Iron ore prices experience worst week in nearly 18 months

Chinese iron ore prices have experienced their worst week in nearly 18 months due to two key factors: China's preparations to squeeze steel mills and the recovery in iron ore supply.

12/08/2021 16:56

According to Reuters, iron ore prices traded later on the Da lien exchange fell 10 percent in the week ending July 23, and it was the worst week since February last year.

Iron ore prices ended last week at 1,126 yuan (or nearly $US174) a tonne, 17 per cent below the peak set in May.

Spot iron ore prices fell 8.8 per cent to more than $US201 a tonne.

The main reason for the fall in iron ore prices came from China's move as it squeezed steel output.

It is clear that Beijing wants to cut steel production in 2021 below the record threshold set in 2020 by tough measures.

Several steel producers in China's Jiangsu, Fujian and Yunnan provinces have been asked by the government to cut output. Some reports show that many steel mills in the leading manufacturing city of Tangshan have limited output due to warnings of official penalties for over-production.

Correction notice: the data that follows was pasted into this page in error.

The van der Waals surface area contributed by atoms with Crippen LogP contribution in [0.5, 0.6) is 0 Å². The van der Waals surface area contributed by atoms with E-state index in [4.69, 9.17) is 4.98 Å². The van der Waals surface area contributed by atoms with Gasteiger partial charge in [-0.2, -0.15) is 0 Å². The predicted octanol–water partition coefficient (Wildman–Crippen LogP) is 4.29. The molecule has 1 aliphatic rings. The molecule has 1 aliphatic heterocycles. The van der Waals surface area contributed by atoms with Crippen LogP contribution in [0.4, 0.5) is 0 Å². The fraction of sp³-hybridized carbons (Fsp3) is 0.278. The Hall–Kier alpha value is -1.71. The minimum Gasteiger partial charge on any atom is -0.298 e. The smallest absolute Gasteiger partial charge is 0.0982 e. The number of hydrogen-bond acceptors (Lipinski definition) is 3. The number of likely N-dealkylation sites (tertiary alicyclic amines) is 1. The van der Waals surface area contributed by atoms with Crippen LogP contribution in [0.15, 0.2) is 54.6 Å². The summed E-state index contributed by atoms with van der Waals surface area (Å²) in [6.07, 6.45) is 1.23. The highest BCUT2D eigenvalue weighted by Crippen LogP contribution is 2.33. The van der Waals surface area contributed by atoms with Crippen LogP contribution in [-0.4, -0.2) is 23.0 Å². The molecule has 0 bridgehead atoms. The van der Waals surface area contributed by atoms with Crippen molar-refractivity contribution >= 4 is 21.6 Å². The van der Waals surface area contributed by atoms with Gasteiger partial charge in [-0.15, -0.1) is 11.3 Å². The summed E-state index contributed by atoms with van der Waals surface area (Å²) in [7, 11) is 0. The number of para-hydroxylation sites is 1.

Although it is only early days, there have been some signs that steel production has gradually declined in China, the world's leading steel producer.

Crude steel production from a record May 99.4 million tonnes fell 5.6 percent to 93.8 million tonnes in June.

Despite this, the output of finished steel still increased by nearly 12% to more than 563 million tons in the first half of this year.

Another factor causing iron ore prices to fall is the abundant supply in China as imports in July are expected to reach 107.4-112.5 million tonnes, the highest level since October last year.